As full-length InterCity125s have served Newquay station for decades, four-car Castles like these, should manage the trip with ease.

Surely, once the Atlantic Coast Line can handle at least hourly trains, that would enable separate one train per two hour schedules.

  • Newquay and Par
  • Newquay and either Plymouth or Exeter.

This would improve service frequencies on both the Cornish Main Line and the Atlantic Coast Line and enable passengers to go between Exeter, Plymouth and Truro, and Newquay without changing trains.

Hopefully, the Cornish Main Line trains would serve appropriate refreshments at the correct times of the day.

Would Newquay Station Need A Second Platform?

Newquay station used to have more than one platform, but all the others were removed in British Rail’s ruthless quest to save money in the 1960s and 1970s.

I have never been to Newquay station, so I don’t know whether there is space to reinstate another platform.

However, I did find this video, which appears to be some very professional plans for Newquay station.

This video dates from 2008.

The video definitely says, that Newquay station needs an extra platform or two.

  • Two platforms would allow two trains to share the station.
  • A third platform would allow steam trains to visit.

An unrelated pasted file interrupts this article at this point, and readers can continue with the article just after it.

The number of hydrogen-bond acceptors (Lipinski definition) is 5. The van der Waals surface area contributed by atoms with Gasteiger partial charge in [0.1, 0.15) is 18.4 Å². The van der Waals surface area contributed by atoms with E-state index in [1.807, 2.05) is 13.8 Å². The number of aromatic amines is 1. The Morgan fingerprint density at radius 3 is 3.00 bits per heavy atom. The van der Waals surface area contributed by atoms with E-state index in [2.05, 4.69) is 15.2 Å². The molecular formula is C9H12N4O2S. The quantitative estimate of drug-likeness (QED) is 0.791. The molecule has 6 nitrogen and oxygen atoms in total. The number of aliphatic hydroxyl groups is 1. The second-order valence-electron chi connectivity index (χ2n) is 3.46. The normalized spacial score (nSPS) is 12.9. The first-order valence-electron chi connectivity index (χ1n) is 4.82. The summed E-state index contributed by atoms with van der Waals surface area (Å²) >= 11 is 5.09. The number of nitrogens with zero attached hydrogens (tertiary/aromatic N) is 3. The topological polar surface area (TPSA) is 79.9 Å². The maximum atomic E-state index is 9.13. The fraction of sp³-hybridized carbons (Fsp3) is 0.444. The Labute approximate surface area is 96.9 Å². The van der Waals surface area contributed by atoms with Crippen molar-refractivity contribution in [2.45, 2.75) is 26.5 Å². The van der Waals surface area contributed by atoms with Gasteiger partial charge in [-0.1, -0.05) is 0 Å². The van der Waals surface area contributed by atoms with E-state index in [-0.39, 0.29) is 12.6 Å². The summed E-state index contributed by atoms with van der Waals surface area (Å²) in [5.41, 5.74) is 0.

The video also answers the age old question about why in many towns and cities, the railway station is often the best building, except for the church and the town or city hall.


It does appear to me, that giving the Atlantic Coast Line a modern track layout, will unlock a lot of possibilities that can be tried on the branch, to the benefit of all stakeholders.



July 24, 2020 Posted by | Transport/Travel | , , , , , | 9 Comments

Would It Have Been Better To Scrap HSTs, Abandon Class 769 Trains And Use Stadler Bi-Mode Flirts Instead?

I have ridden for several hours in Greater Anglia'[s new Class 755 trains and they seem to make good trains for scenic rural lines.

From December 16th, we’ll be seeing them work between Stansted and Norwich, which will show their mettle as true bi-modes working a partially-electrified route.

By mid-next year they will be working the following partially-electrified routes.

  • Liverpool Street and Lowestoft
  • Colchester and Peterborough
  • Norwich and Stansted
  • Ipswich and Cambridge
  • Sudbury and Colchester Town

I think that about forty percent of these routes are electrified and they also include a lot of 100 mph lines.


These Greater Anglia routes are not unlike some of the ScotRail Inter7City routes, which are to be run by shorterned four- and five-car HSTs.

Both trains have been late because of training and other issues, but delivery of the HSTs seems to have got stuck round various remanufacturing problems at Wabtec.

Would ScotRail have done better to follow their sister company Greater Anglia and buy some Class 755 trains to their specification?

Consider the advantages of the Inter7City over the Class 755 train.

  • Nostalgia
  • Well-known engineering
  • Comfortable

They could have been obtained at an affordable price.

But they do come with disadvantages.

  • Forty years old
  • Two big diesel engines
  • They are rather dark and dingy inside.

The Class 755 trains also have the following advantages.